Posted in books, Dealing with stress, Personal, Podcasts, Resources, Selfstudy

Audiobooks and selfcare

My main listening practice comes from podcasts, youtube, and dramas but a few days ago I discovered that my favorite podcast app 팟빵 also have an Audiobook menu. There are plenty of book reading podcasts but this menu is just ordinary audiobooks that you can buy and listen to via the app. I have wanted to try listening to audiobooks for a while as there’s a big difference in following people chat about this and that (which most of my favorite podcasts are doing) and listening to a story. I was curious to see if I would be able to hold on and follow along.
I was looking at a few titles and ended up picking 시시한 사람이면 어때서. I knew nothing about the book but I really liked the title and felt a need to listen to some sort of feelgood story, and as I just threw myself into this new mini-adventure, I discovered that it was exactly what I needed.
It’s an essay collection and almost all of the thoughts and stories hit home so hard that I ended up listening to the entire book in one go. It took a little over 2 hours and I not only managed to follow along but I actually felt a lot better about myself afterward.
I definitely recommend that you read or listen to this book or any other feelgood book if you don’t feel great.
I also really recommend audiobooks in general. It’s a great way to get some practice in while doing mindless work like cleaning.

Posted in Selfstudy, Uncategorized

Study Log: May

NOTE!
Hi guys! I was just about to post my June study log, when I discovered that I forgot to publish this one from May! I’m an idiot, sorry! ;;
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MAY STUDY LOG

Goals for May:
– Finish Kmooc Course
– Prioritize listening practice
– Keep daily study average on 3 hours or more
– Enjoy myself and studying a bit more

Results:

A Tracker:
91 Hours, which gives me a daily average of: 2,9 Hours.
My daily average back in April was 2,8 hours so it’s only a little bit higher and it also means that I didn’t accomplish my goal of a 3 hour average, but honestly it’s close enough to satisfy me, haha!

TOPIK:
My TOPIK practice results for May were:
듣기: 36/50 correct answers.
This is my current personal high score, but it’s not the first time I have gotten it, so I’d like to up it a bit!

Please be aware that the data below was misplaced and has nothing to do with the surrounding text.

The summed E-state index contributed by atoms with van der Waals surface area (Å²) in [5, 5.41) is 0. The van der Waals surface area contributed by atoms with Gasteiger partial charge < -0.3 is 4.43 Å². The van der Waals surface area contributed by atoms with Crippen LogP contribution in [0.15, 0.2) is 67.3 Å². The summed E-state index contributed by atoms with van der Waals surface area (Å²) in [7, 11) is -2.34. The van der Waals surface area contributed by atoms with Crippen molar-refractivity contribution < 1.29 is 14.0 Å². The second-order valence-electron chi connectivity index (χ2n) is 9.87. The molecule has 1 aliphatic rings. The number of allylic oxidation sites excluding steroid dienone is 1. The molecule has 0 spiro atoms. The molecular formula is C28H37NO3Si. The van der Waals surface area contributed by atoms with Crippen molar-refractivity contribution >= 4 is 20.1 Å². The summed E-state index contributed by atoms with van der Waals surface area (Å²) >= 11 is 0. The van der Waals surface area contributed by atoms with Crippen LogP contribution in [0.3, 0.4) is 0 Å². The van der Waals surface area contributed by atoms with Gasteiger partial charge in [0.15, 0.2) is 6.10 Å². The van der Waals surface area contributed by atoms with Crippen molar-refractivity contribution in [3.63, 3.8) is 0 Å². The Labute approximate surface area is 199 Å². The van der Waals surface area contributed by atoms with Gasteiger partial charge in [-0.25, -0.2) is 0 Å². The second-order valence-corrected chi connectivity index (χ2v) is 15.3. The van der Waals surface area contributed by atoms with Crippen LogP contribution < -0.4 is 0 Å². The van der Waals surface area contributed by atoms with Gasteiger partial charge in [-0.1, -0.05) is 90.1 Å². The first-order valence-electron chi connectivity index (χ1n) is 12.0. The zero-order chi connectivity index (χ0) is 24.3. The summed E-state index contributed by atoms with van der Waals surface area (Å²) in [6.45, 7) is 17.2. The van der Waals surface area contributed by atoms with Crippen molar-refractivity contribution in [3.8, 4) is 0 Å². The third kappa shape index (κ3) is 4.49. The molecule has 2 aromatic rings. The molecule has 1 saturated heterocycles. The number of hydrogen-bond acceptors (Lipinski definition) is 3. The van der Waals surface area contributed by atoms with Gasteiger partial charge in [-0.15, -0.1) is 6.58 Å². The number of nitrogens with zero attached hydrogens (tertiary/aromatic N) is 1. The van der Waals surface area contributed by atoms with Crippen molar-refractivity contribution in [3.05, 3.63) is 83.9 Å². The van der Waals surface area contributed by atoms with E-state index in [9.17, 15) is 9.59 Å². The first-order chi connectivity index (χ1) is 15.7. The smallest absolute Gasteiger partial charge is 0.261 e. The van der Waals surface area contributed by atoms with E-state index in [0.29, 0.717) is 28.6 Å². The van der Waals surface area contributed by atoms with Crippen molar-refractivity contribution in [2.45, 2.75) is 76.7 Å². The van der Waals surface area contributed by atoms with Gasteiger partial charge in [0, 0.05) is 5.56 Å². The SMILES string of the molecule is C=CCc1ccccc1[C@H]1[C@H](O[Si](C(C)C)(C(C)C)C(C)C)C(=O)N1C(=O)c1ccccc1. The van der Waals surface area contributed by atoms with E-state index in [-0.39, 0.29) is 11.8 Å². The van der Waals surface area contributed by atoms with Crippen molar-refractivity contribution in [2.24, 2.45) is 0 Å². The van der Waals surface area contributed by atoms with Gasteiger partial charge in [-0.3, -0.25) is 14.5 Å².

읽기: 36/50 correct answers.
This is 6 more correct answers than I got last month, and also a new personal record! I’m very satisfied!

Other results: 
I finished my Kmooc course with a final score of 95%, which I’m really really really happy with!
I also managed to prioritize listening a lot more and have really been enjoying podcasts lately. This also leads me to the final goal which was to enjoy myself more. I definitely started to do more of what I enjoy, but not nearly enough.

To work on in June:
– Have a daily study average on 2 hours. June is going to be crazy busy for me, so I probably wont be able to get above 2 hours. I’d rather be realistic than become disappointed later
– Work on my vocabulary
– Enjoy myself even more

Posted in Personal, Selfstudy, TOPIK, Uncategorized

Getting productive

Time is flying by and before I know it I’ll be heading to Korea with my sister, which means that I don’t have a lot of time left to prepare for TOPIK anymore. As I have mentioned before, I don’t have a lot of time at the moment, but I am finally starting to see the light at the end of the tunnel! While it is tempting to just wait until things go completely back to normal, I have decided to start upping my study game now, and I am crazily excited about it.
I have been planning my new study schedule for a few days now and I guess today is my first official day following my plan.
The key to being able to follow a study plan is to constantly change it up based on what you are able to do (or simply based on what you feel like doing) at the moment. I think that many people forget to be honest to themselves and therefore end up making unrealistic plans, which is of absolutely no use to anyone.